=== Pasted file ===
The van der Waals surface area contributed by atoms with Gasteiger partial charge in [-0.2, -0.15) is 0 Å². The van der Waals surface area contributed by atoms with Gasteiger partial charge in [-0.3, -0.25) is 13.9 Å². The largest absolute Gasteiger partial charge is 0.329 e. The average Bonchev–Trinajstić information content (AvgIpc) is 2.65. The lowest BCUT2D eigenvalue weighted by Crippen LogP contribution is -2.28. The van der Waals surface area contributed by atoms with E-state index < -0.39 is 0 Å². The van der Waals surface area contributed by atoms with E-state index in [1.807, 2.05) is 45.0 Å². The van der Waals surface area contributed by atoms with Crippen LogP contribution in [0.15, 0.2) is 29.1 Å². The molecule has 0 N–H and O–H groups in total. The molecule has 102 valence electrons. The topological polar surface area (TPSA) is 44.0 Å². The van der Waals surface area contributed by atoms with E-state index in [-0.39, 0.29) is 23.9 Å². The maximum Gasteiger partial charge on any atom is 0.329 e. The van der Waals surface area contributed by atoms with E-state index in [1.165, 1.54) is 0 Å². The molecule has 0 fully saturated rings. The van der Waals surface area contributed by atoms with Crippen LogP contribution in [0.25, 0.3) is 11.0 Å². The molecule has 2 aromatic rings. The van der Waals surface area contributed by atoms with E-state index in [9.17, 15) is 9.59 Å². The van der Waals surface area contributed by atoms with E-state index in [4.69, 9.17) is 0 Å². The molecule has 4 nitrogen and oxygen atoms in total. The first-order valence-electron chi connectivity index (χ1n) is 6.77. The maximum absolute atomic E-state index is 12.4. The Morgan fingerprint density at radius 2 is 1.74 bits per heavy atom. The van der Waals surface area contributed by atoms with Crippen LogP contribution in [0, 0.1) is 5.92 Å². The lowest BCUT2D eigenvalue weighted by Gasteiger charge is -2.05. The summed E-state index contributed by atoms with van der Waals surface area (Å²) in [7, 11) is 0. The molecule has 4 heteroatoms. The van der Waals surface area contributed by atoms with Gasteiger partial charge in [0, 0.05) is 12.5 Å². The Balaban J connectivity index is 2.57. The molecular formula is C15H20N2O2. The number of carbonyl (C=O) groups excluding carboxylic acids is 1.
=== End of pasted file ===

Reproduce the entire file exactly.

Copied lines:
The van der Waals surface area contributed by atoms with Gasteiger partial charge in [-0.2, -0.15) is 0 Å². The van der Waals surface area contributed by atoms with Gasteiger partial charge in [-0.3, -0.25) is 13.9 Å². The largest absolute Gasteiger partial charge is 0.329 e. The average Bonchev–Trinajstić information content (AvgIpc) is 2.65. The lowest BCUT2D eigenvalue weighted by Crippen LogP contribution is -2.28. The van der Waals surface area contributed by atoms with E-state index < -0.39 is 0 Å². The van der Waals surface area contributed by atoms with E-state index in [1.807, 2.05) is 45.0 Å². The van der Waals surface area contributed by atoms with Crippen LogP contribution in [0.15, 0.2) is 29.1 Å². The molecule has 0 N–H and O–H groups in total. The molecule has 102 valence electrons. The topological polar surface area (TPSA) is 44.0 Å². The van der Waals surface area contributed by atoms with E-state index in [-0.39, 0.29) is 23.9 Å². The maximum Gasteiger partial charge on any atom is 0.329 e. The van der Waals surface area contributed by atoms with E-state index in [1.165, 1.54) is 0 Å². The molecule has 0 fully saturated rings. The van der Waals surface area contributed by atoms with Crippen LogP contribution in [0.25, 0.3) is 11.0 Å². The molecule has 2 aromatic rings. The van der Waals surface area contributed by atoms with E-state index in [9.17, 15) is 9.59 Å². The van der Waals surface area contributed by atoms with E-state index in [4.69, 9.17) is 0 Å². The molecule has 4 nitrogen and oxygen atoms in total. The first-order valence-electron chi connectivity index (χ1n) is 6.77. The maximum absolute atomic E-state index is 12.4. The Morgan fingerprint density at radius 2 is 1.74 bits per heavy atom. The van der Waals surface area contributed by atoms with Crippen LogP contribution in [0, 0.1) is 5.92 Å². The lowest BCUT2D eigenvalue weighted by Gasteiger charge is -2.05. The summed E-state index contributed by atoms with van der Waals surface area (Å²) in [7, 11) is 0. The molecule has 4 heteroatoms. The van der Waals surface area contributed by atoms with Gasteiger partial charge in [0, 0.05) is 12.5 Å². The Balaban J connectivity index is 2.57. The molecular formula is C15H20N2O2. The number of carbonyl (C=O) groups excluding carboxylic acids is 1.